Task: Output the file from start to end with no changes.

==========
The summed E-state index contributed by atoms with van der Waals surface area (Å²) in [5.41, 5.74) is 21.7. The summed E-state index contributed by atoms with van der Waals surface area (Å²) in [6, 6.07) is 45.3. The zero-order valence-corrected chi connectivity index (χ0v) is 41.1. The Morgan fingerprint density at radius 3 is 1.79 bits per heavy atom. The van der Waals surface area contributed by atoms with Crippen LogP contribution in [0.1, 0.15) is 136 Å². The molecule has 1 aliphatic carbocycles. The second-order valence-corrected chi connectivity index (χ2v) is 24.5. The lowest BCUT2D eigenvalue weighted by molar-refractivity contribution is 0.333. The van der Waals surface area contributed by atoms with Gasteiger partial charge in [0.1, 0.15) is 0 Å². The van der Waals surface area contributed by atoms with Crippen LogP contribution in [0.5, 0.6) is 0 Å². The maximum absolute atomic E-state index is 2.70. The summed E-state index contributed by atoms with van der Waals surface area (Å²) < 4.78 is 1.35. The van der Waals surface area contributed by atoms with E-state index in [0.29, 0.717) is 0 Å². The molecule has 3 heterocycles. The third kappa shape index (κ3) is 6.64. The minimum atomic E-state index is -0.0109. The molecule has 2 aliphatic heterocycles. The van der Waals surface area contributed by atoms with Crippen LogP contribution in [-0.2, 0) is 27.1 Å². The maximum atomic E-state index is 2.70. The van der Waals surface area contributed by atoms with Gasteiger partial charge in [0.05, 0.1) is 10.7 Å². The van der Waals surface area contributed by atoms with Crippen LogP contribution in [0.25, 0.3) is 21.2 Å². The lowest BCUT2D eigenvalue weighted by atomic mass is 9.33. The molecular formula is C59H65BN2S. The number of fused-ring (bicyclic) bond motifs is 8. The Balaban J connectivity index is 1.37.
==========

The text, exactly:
The summed E-state index contributed by atoms with van der Waals surface area (Å²) in [5.41, 5.74) is 21.7. The summed E-state index contributed by atoms with van der Waals surface area (Å²) in [6, 6.07) is 45.3. The zero-order valence-corrected chi connectivity index (χ0v) is 41.1. The Morgan fingerprint density at radius 3 is 1.79 bits per heavy atom. The van der Waals surface area contributed by atoms with Crippen LogP contribution in [0.1, 0.15) is 136 Å². The molecule has 1 aliphatic carbocycles. The second-order valence-corrected chi connectivity index (χ2v) is 24.5. The lowest BCUT2D eigenvalue weighted by molar-refractivity contribution is 0.333. The van der Waals surface area contributed by atoms with Gasteiger partial charge in [0.1, 0.15) is 0 Å². The van der Waals surface area contributed by atoms with Crippen LogP contribution in [0.5, 0.6) is 0 Å². The maximum absolute atomic E-state index is 2.70. The summed E-state index contributed by atoms with van der Waals surface area (Å²) < 4.78 is 1.35. The van der Waals surface area contributed by atoms with E-state index in [0.29, 0.717) is 0 Å². The molecule has 3 heterocycles. The third kappa shape index (κ3) is 6.64. The minimum atomic E-state index is -0.0109. The molecule has 2 aliphatic heterocycles. The van der Waals surface area contributed by atoms with Crippen LogP contribution in [-0.2, 0) is 27.1 Å². The maximum atomic E-state index is 2.70. The van der Waals surface area contributed by atoms with Gasteiger partial charge in [0.05, 0.1) is 10.7 Å². The van der Waals surface area contributed by atoms with Crippen LogP contribution in [0.25, 0.3) is 21.2 Å². The lowest BCUT2D eigenvalue weighted by atomic mass is 9.33. The molecular formula is C59H65BN2S. The number of fused-ring (bicyclic) bond motifs is 8. The Balaban J connectivity index is 1.37.